But what happened in 1980? The S/CA abused his power by illegally ordering the Acting AC to effectively abdicate his authority: the conduct of field work in the old capitals of Anurdahapura, Polonnaruva and Kandy, and in Sigiriya and Dambulla, hitherto supervised by Departmental officers and trained workers, had (on instructions received) to be handed over by the Acting AC on a platter to the S/CA, only to be passed on to the DG/CCF, who in turn farmed them out to his contracting agencies - private firms of architects, for conservation consultancy, and university academics in archaeology, for direction in excavation. This was admitted by the former Acting AC before the first Dayaratne Study Committee at which I was present. Specifically, the excavation and conservation of ancient monuments on state land (i.e., archaeological reserves in Anuradhapura, Polonnaruva and Sigiriya) by agents of the CCF was ultra-vires the provisions of the antiquities law. In addition, the statutory provisions (obtaining of restoration permits with written agreements according to sections 20 and 21 of the Antiquities Ordinance) were not adhered to by the CCF in connection with the projects at hand. In short, the most powerful CCF rode rough-shod with impunity over the provisions of the existing antiquities law. As for the conduct of major archaeological works in the reserves mentioned above - the Acting AC "folded his tent like an Arab and stole silently away"; the CCF, like a thirsty camel sensing the waters in an oasis, plodded in. When the law is broken, chaos sets in.

Attempt to justify excavations by university professors

A project director of excavations employed by the CCF sought to justify to the Dayaratne committee of study (1994) of CCF activities, the excavations done on CCF funding by university professors such as himself. The basis of claiming legitimacy was as follows:

Assertion. The former Archaeological Commissioner, Saddhamangala Karunaratne had gone on record before two committees of study to say that "permission was given (to excavate) to the Secretary, Ministry of Cultural Affairs, in the Secretary's capacity as Chief Executive Officer of the CCF."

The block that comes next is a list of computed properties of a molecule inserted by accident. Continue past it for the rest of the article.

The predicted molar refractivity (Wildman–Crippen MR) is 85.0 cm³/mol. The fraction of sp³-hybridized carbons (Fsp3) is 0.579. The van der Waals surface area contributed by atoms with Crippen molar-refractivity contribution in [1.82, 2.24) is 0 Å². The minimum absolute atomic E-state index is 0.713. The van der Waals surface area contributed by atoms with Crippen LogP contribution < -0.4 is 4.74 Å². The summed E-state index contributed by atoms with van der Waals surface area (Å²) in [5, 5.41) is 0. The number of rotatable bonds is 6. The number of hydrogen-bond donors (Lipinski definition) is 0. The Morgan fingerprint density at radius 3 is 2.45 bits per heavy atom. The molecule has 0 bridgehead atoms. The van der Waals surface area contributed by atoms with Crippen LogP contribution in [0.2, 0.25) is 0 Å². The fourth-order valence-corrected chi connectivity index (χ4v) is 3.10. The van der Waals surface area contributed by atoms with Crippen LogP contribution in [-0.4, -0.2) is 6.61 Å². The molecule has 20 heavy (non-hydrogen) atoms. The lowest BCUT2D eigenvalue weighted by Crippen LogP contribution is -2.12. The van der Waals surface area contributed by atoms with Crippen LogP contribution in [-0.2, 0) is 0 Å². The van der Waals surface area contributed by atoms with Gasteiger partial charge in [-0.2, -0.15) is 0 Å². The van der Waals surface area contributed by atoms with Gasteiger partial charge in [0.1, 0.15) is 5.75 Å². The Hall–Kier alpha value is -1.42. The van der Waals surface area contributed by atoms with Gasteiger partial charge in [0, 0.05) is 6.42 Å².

Comment. This is not a true picture of the stand taken by the former Acting AC - he was instructed to do what he had obediently done. See paragraph 5 above.

Assertion. AC may delegate his function of conducting excavations to anyone he pleases, for example a professor - or even his wife for that matter. In support of this assertion, he quotes the proviso to section 6 of the Antiquities Ordinance, which requires that no person shall excavate except under the authority of a licence issued by the AC, provided that excavations carried out by or on behalf of the AC are excepted from this requirement. Since the AC is a member of the Board of the CCF (the argument goes), the CCF excavations were "carried out by or on behalf of the AC." Therefore they are legitimate, he concludes (ref. Memorandum submitted by the Post Graduate Institute of Archaeology to the "Archaeology and Culture sub- Committee" of the Committee appointed to study the work of the Central Cultural Fund from its inception to 1994).

Comment. The fallacy in this argument lies in the fact that the standing of a person to whom the AC may authorise the exercise of his function/power to excavate is circumscribed by section 43—not anyone may be given the authority to excavate— "by any person possessed of special expertise and resources in or for, the exploration, excavation, conservation, restoration or maintenance of monuments, in such areas and on such terms and conditions as may be specified in such authorization."

Assertion. Since the DG/CCF was also the DAC (and later AC) excavation work of the CCF has been legitimate from the point of view of section 43 of the Antiquities Ordinance.

Comment. This assertion is not correct for the following reasons. Even if it be allowed that DG/CCF is entitled to conduct excavations approved by the AC on CCF funds, what happened in practice is quite different: whereas the DGICCF has not conducted excavations, the CCF (the responsible officer being the CAO, i.e., S/CA) has handed out on contract excavations to university academics, designated Director Archaeology in each case, in Anuradhapura, Polonnaruva, Sigiriya, Dambulla and Kandy. Delegation of excavation authority (even if done by the AC) to the DGICCF does not legitimise further delegation by him to third parties. This is a well-known legal and administrative concept - delegatus non protest delegate (delegated authority cannot be delegated). The campaign of excavations done by university professors on CCF funding (1) without being issued licences under section 6, (2) who cannot be authorised to perform the functions of the AC under section 43, has been ultra vires these provisions of the Antiquities Ordinance.